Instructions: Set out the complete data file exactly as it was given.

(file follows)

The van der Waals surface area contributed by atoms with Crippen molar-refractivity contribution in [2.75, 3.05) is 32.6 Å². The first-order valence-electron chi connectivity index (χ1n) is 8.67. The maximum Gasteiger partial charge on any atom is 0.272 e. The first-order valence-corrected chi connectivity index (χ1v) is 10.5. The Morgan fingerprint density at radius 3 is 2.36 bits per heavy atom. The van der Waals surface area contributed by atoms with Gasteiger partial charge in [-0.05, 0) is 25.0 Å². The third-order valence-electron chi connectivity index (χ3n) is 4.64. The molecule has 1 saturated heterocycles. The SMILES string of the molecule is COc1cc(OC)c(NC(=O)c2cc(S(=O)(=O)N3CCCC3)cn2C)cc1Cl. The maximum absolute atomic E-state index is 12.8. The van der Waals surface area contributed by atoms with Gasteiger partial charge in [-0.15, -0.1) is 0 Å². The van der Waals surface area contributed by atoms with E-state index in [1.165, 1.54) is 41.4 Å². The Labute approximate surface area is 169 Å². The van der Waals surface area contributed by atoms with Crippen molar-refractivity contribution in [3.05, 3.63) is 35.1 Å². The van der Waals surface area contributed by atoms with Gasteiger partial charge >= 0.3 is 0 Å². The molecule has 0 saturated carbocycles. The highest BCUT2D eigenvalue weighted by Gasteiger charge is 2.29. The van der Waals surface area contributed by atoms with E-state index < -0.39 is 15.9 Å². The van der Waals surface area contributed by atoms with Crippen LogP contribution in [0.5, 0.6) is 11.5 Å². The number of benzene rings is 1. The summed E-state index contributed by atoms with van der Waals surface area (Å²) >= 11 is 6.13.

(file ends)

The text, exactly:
The van der Waals surface area contributed by atoms with Crippen molar-refractivity contribution in [2.75, 3.05) is 32.6 Å². The first-order valence-electron chi connectivity index (χ1n) is 8.67. The maximum Gasteiger partial charge on any atom is 0.272 e. The first-order valence-corrected chi connectivity index (χ1v) is 10.5. The Morgan fingerprint density at radius 3 is 2.36 bits per heavy atom. The van der Waals surface area contributed by atoms with Gasteiger partial charge in [-0.05, 0) is 25.0 Å². The third-order valence-electron chi connectivity index (χ3n) is 4.64. The molecule has 1 saturated heterocycles. The SMILES string of the molecule is COc1cc(OC)c(NC(=O)c2cc(S(=O)(=O)N3CCCC3)cn2C)cc1Cl. The maximum absolute atomic E-state index is 12.8. The van der Waals surface area contributed by atoms with Gasteiger partial charge in [-0.15, -0.1) is 0 Å². The van der Waals surface area contributed by atoms with E-state index in [1.165, 1.54) is 41.4 Å². The Labute approximate surface area is 169 Å². The van der Waals surface area contributed by atoms with Crippen molar-refractivity contribution in [3.05, 3.63) is 35.1 Å². The van der Waals surface area contributed by atoms with Gasteiger partial charge >= 0.3 is 0 Å². The molecule has 0 saturated carbocycles. The highest BCUT2D eigenvalue weighted by Gasteiger charge is 2.29. The van der Waals surface area contributed by atoms with E-state index < -0.39 is 15.9 Å². The van der Waals surface area contributed by atoms with Crippen LogP contribution in [0.5, 0.6) is 11.5 Å². The number of benzene rings is 1. The summed E-state index contributed by atoms with van der Waals surface area (Å²) >= 11 is 6.13.